in Databases edited by
46 votes

From the following instance of a relation schema $R(A,B,C)$, we can conclude that:

$$\begin{array}{|l|l|}\hline \textbf{A} & \textbf{B} & \textbf{C} \\\hline  \text{1} & \text{1} & \text{1} \\   \text{1} & \text{1} & \text{0} \\ \text{2} & \text{3} & \text{2} \\ \text{2} & \text{3} & \text{2} \\\hline \end{array}$$

  1. $A$ functionally determines $B$ and $B$ functionally determines $C$
  2. $A$ functionally determines $B$ and $B$ does not functionally determine $C$
  3. $B$ does not functionally determine $C$
  4. $A$ does not functionally determine $B$ and $B$ does not functionally determine $C$
in Databases edited by


before solving read carefully 
"Form the following instance of a relation schema R(A,B,C)"
Relation = one table
Instance = values at one moment ( as opposed to the schema, which is the description of all possible values)

Why $(B)$ is not the answer$?$

In answer @Jarvis is saying

in future there might be some tuple that may violate FD A->B

Can't there be a Tuple in future which may violate FD B->C

like (2,3,1)

but how we can decide .....question telling about also future.
Forget about future, focus on the word 'instance', An instance of the relation is given there might be many more tuples in the relation where the property might not hold so we can not conclude that A functionally determines B. The word instance is important here. From instance, it looks like A determines B for relation it may be false.

From the following instance of a relation schema R(A,B,C) we can conclude that

I think from the following instance we conclude that option (B) is correct.

Not clear to me at least, how we can think about future here. Question clearly says from the given instance what we conclude.

How can we say that in future A may/may not be able to functionally determine B
In this way we cannot solve any question especially which is based on normalisation. For example, in any normalisation question what if in the future there is a dependency which violates the normalisation form that is present in the question at that moment.

According to the given tuples, the answer for this particular question, according to me should be option  B. Please answer.

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6 Answers

73 votes
Best answer
Answer is $C$.

Generally Normalization is done on the schema itself.

From the relational instance given, we may strike out $FD$ s that do not hold.

e.g. $B$ does not functionally determine $C$ (This is true).

But, we cannot say that $A$ functionally determines $B$ for the entire relation itself. This is because that, $A\to B$ holds for this instance, but in future there might be some tuples added to the instance that may violate $A\to B$.

So, overall on the relation we cannot conclude that $A\to B$, from the relational instance which is just a subset of an entire relation.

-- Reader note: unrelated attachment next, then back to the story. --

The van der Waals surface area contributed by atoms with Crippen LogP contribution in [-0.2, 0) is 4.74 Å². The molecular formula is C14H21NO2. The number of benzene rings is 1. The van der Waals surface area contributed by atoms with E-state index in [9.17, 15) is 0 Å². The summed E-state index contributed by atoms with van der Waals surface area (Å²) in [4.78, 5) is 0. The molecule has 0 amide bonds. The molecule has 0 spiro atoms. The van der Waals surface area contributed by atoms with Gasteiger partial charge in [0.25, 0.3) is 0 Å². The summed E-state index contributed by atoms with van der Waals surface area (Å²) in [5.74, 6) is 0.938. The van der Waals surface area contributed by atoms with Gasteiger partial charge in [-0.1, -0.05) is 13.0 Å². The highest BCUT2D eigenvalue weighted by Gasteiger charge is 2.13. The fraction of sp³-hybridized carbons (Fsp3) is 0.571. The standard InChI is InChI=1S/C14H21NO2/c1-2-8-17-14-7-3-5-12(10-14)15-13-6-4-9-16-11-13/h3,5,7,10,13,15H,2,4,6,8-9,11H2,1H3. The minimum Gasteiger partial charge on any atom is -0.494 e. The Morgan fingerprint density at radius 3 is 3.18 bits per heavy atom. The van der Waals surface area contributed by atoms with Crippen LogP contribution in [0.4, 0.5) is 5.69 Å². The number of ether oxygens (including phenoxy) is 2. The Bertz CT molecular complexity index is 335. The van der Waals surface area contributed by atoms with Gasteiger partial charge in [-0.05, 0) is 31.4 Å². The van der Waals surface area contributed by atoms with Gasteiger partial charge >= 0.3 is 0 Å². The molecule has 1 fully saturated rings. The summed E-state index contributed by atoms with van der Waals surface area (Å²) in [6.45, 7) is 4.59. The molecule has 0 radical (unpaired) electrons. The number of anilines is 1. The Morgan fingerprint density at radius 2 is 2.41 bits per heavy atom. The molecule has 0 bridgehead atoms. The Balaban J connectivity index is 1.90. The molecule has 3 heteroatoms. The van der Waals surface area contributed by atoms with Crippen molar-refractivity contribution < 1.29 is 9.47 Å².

edited by


nice jarvis
16 votes

Answer - (C)

  • If we observe carefully "Instance" of a relation Schema R(A,B,C) is given here.

Now as we can see A functionally determines B for the present tuples.

But B does not determines C. That is clearly Visible.

  • In future there may be chances of tuples to be present where A can not determine B uniquely.

So,option C is most suitable.

4 votes

Since for this table we can clearly see that everytime when A=1 then B=1 and everytime when A=2 then B=2

so for this particular snapshot we can say that A functionally determines B.

But observing for functional dependency of B and C,

We see that when B=1 then C has two values 1, 0 hence B fails to funtionally determine C.

Hence option C can be considered to be correct.

0 votes

ans is c

–2 votes
When value of A is 1,B is 1.When value of A is 2,B is 3.So A functionally determines B.

When value of B is 1,C is 1 and in another case C is 0.So B does not functionally determine C.

Hence,the answer is B.


wrong answer.
–3 votes
Ans will be B

Here A->B satisfies(for same value in A , B also gives unique value)

B->C not satisfies(when B is 1 , C gives two values 1,0)


For the given instance yes, but there can be another instance also for R where the FD may not hold. So, from a given instance we can only say "no FD".

  srestha @Arjun sir

question says ,Form the following instance of a relation so according to that B should be answer .why we are considering other possibilities ?pls clear this 

Suppose a person from religion X throws a bomb. From this can we conclude that religion X is teaching terrorism?

Likewise everything depends on the definition. FD is defined on relational schema and not on any instance alone.
If they say $"$given relation(schema)$"$ then answer should be $(B)?$

please correct me if I'm wrong$?$

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